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Albert Morrison collection, 1841-1886

50 items

This collection is made up of letters, financial records, and documents related to Albert Morrison, a physician who practiced in Windsor, Connecticut, in the mid-19th century. The collection includes letters between members of the Morrison family and letters pertaining to Morrison's medical practice.

This collection contains 50 letters, financial records, and documents related to Albert Morrison, a physician who practiced in Windsor, Connecticut, in the mid-19th century. The collection includes letters between members of the Morrison family and letters pertaining to Morrison's medical practice.

Two manuscript documents certify Morrison's completion of a chirography course at Easthampton Writing Academy (June 1, 1841) and his successful examination at a "common school" in East Hartford, Connecticut (December 1, 1843). He received a letter from J. P. Leonard regarding a fine for his delinquency from a military regiment (July 5, 1842). Several items from the 1840s concern Morrison's education and early medical practice, including a note about the cost of attending lectures at the Berkshire Medical Institution (October 3, 1846) and 2 letters from J. W. Boynton of South Coventry, Connecticut, about the possibility of Morrison establishing a medical practice there (January 15, 1847, and January 22, 1847).

Morrison's personal correspondence includes letters between his siblings Clarissa ("Clara"), Maria, Charles, and John, as well as letters to and from his wife, Harriet E. Bartholomew. In a letter to his brother John, who had moved west, Morrison shared his opinion that New York City had become corrupt (March 20, 1863). Letters from M. L. Fisse (February 13, 1860) and Charles F. Sumner (April 8, 1861) mention the Connecticut Democratic Party convention and local politics. Four late letters pertain to John Morrison's life in Eureka, Nevada, and Hillsboro, New Mexico, in 1873 and in the mid-1880s. In the final letter, I. P. Fenton described a visit to a psychic medium who claimed to receive a communication from John Morrison via "slate writing" (July 1886). Other items include receipts, an insurance document, and a photograph and facsimile signature of Robert Morrison.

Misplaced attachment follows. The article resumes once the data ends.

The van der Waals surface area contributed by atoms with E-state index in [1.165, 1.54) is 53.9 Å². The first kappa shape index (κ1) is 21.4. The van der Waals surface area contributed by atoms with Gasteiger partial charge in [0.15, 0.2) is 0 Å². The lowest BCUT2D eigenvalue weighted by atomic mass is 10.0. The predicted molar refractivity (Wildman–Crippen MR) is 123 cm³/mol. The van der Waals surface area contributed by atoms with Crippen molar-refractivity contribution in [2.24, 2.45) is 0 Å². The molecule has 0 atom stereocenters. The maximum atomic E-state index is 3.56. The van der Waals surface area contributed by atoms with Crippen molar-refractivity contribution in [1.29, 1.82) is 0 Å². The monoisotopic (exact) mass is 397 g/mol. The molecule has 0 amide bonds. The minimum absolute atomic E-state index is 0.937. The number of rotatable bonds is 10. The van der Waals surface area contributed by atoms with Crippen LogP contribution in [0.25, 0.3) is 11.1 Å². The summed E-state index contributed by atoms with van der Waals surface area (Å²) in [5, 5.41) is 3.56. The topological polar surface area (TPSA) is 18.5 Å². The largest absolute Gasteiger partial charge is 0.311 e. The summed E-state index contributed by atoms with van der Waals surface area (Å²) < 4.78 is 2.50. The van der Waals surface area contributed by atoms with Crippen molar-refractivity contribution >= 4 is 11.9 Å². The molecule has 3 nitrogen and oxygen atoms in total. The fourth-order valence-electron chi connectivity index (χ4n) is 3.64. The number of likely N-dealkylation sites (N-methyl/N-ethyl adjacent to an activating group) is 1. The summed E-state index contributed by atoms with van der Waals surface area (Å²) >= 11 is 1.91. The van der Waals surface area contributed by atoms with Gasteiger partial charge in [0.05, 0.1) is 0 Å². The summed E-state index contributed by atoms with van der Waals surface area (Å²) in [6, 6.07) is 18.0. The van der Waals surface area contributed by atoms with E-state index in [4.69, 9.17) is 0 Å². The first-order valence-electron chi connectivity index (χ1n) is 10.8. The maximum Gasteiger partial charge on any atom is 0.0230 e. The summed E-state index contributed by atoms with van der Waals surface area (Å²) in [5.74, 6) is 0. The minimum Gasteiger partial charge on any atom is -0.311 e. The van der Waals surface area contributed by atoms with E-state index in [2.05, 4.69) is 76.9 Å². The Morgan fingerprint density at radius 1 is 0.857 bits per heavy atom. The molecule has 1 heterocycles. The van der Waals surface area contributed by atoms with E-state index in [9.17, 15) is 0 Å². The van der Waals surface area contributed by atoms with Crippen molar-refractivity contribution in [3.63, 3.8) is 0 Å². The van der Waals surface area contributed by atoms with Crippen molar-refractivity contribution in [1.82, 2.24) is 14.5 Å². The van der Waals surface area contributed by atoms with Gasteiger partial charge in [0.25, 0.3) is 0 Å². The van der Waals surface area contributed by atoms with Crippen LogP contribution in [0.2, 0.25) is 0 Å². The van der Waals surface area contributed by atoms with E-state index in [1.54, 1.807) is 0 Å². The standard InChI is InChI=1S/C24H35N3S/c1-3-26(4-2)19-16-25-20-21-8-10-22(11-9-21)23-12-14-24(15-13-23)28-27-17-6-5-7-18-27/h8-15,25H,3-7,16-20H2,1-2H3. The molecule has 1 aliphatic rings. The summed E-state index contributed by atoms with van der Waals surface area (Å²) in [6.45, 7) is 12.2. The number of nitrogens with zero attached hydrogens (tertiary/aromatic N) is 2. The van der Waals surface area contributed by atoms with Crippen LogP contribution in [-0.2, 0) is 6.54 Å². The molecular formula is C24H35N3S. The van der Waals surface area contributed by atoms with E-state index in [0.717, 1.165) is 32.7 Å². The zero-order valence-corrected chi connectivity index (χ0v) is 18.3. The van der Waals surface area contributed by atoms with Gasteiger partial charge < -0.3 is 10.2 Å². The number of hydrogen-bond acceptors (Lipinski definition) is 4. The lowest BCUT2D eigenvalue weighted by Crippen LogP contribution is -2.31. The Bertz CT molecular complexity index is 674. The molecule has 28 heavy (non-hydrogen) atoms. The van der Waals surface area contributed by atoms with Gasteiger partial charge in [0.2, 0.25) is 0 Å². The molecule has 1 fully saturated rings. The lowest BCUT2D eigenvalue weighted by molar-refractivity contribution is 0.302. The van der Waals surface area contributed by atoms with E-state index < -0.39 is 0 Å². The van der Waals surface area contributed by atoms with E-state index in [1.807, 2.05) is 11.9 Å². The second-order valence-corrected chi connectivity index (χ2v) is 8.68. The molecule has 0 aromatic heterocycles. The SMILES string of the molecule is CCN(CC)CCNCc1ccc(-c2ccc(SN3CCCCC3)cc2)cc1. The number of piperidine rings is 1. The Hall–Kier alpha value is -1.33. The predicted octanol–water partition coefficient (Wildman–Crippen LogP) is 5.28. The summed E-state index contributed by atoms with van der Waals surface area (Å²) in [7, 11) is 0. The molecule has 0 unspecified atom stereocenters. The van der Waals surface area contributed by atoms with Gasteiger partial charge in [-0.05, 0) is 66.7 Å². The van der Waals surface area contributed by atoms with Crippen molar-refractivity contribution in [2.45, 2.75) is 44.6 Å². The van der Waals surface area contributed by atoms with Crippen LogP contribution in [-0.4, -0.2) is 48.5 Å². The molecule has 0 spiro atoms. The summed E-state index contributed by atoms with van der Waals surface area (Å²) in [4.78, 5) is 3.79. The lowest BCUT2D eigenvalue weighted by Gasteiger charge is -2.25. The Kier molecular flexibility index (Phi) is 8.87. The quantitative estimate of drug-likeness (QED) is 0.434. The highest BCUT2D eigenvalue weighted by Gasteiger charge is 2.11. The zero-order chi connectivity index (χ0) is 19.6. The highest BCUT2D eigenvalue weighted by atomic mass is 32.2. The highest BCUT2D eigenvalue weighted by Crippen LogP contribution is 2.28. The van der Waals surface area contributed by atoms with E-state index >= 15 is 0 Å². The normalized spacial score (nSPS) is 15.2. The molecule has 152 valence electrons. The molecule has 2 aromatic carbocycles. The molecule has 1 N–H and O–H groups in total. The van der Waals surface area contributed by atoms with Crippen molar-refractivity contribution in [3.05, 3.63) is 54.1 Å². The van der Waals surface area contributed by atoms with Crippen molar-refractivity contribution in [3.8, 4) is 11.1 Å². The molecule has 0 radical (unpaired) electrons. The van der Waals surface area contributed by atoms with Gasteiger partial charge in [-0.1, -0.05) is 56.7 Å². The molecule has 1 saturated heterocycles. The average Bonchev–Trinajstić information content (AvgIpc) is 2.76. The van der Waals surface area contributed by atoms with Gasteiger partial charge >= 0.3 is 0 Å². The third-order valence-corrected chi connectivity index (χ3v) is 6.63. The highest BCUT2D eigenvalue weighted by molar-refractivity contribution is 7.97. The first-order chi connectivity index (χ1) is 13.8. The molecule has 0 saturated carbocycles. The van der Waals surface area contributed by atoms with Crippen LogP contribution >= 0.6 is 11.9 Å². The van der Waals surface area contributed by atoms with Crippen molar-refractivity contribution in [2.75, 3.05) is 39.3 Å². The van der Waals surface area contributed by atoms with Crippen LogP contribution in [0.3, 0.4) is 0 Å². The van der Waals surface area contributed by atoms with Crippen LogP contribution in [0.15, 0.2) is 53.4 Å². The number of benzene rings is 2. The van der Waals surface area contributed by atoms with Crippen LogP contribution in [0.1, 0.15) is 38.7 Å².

Jonathan S. Wilcox diaries, 1844-1875

13 items

The Jonathan S. Wilcox diaries document nearly 30 years in the life of a storekeeper in Madison, Connecticut, including his support for the Democratic Party, his religious and business activities, and his opposition to the Civil War.

The Jonathan S. Wilcox diaries consist of 13 volumes, spanning 1844-1875, with 1848, 1856-1858, and 1864-1865 lacking. They document nearly 30 years in the life of Wilcox, a storekeeper in Madison, Connecticut. In the various volumes, Wilcox discussed a wide variety of topics, but consistent themes are religion and the salvation of himself and his family, his involvement in the community (including democratic politics and the Total Abstinence Society), health and business concerns, and the weather.

An intensely pious man, Wilcox frequently described his church attendance and evaluated the sermons he heard (sometimes three per day spread among several churches), and gave occasional updates on the religious involvement of his children. He worried about several sons who had moved to Augusta, Georgia, whom he described as "too much engaged with the world," and noted which children had made "religious profession[s]" (January 1, 1844). On his birthday (November 1) and New Year's Day, he annually took stock of his life and professed his gratitude and devotion to God.

Wilcox sometimes described local and national politics, including his hostility toward the abolitionists, support for democratic candidates, and his opposition to the Civil War. On November 7, 1844, he expressed his support for presidential candidate James K. Polk, and criticized Henry Clay for his habits of gambling and dueling. On February 8, 1851, he recounted a trip to New Haven to participate in the Democratic State Convention, and noted the selection of Colin M. Ingersoll as candidate for the House of Representatives. He also expressed his hope for a law prohibiting the sale of "ardent spirits" (April 4, 1854), repeatedly discussed his opposition to the Civil War, which he called "bloody" and "suicidal" (January 1, 1863), and sharply criticized the Radical Republicans during Reconstruction (April 1, 1867).